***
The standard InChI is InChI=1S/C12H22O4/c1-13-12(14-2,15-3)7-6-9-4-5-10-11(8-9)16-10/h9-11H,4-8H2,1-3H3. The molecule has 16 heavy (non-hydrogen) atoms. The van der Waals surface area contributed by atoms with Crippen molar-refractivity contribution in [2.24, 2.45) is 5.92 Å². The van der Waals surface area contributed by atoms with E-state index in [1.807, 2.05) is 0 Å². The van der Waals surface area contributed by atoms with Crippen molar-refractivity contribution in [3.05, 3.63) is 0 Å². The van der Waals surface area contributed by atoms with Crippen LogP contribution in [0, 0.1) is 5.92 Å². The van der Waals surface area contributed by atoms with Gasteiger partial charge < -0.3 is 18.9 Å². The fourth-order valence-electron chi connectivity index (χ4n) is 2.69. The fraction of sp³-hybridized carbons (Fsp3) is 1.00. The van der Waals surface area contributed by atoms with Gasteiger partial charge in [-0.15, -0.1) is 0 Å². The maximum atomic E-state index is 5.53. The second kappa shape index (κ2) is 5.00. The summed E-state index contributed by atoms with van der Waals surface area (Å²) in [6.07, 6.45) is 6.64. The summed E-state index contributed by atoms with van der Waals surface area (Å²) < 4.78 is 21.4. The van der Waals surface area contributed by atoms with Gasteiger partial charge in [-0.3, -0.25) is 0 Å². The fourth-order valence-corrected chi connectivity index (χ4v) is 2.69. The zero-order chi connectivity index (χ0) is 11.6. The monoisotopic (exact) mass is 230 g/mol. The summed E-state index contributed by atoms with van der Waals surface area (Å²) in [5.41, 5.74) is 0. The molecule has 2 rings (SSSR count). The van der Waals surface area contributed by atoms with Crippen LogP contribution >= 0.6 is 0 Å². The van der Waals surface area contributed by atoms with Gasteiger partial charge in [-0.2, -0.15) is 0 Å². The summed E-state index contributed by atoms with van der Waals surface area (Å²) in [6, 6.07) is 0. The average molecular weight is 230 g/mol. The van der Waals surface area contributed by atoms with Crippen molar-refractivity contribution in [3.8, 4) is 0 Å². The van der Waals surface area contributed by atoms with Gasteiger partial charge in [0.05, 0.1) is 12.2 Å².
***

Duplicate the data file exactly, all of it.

The standard InChI is InChI=1S/C12H22O4/c1-13-12(14-2,15-3)7-6-9-4-5-10-11(8-9)16-10/h9-11H,4-8H2,1-3H3. The molecule has 16 heavy (non-hydrogen) atoms. The van der Waals surface area contributed by atoms with Crippen molar-refractivity contribution in [2.24, 2.45) is 5.92 Å². The van der Waals surface area contributed by atoms with E-state index in [1.807, 2.05) is 0 Å². The van der Waals surface area contributed by atoms with Crippen molar-refractivity contribution in [3.05, 3.63) is 0 Å². The van der Waals surface area contributed by atoms with Crippen LogP contribution in [0, 0.1) is 5.92 Å². The van der Waals surface area contributed by atoms with Gasteiger partial charge < -0.3 is 18.9 Å². The fourth-order valence-electron chi connectivity index (χ4n) is 2.69. The fraction of sp³-hybridized carbons (Fsp3) is 1.00. The van der Waals surface area contributed by atoms with Gasteiger partial charge in [-0.15, -0.1) is 0 Å². The maximum atomic E-state index is 5.53. The second kappa shape index (κ2) is 5.00. The summed E-state index contributed by atoms with van der Waals surface area (Å²) in [6.07, 6.45) is 6.64. The summed E-state index contributed by atoms with van der Waals surface area (Å²) < 4.78 is 21.4. The van der Waals surface area contributed by atoms with Gasteiger partial charge in [-0.3, -0.25) is 0 Å². The fourth-order valence-corrected chi connectivity index (χ4v) is 2.69. The zero-order chi connectivity index (χ0) is 11.6. The monoisotopic (exact) mass is 230 g/mol. The summed E-state index contributed by atoms with van der Waals surface area (Å²) in [5.41, 5.74) is 0. The molecule has 2 rings (SSSR count). The van der Waals surface area contributed by atoms with Crippen LogP contribution >= 0.6 is 0 Å². The van der Waals surface area contributed by atoms with Gasteiger partial charge in [-0.2, -0.15) is 0 Å². The summed E-state index contributed by atoms with van der Waals surface area (Å²) in [6, 6.07) is 0. The average molecular weight is 230 g/mol. The van der Waals surface area contributed by atoms with Crippen molar-refractivity contribution in [3.8, 4) is 0 Å². The van der Waals surface area contributed by atoms with Gasteiger partial charge in [0.05, 0.1) is 12.2 Å².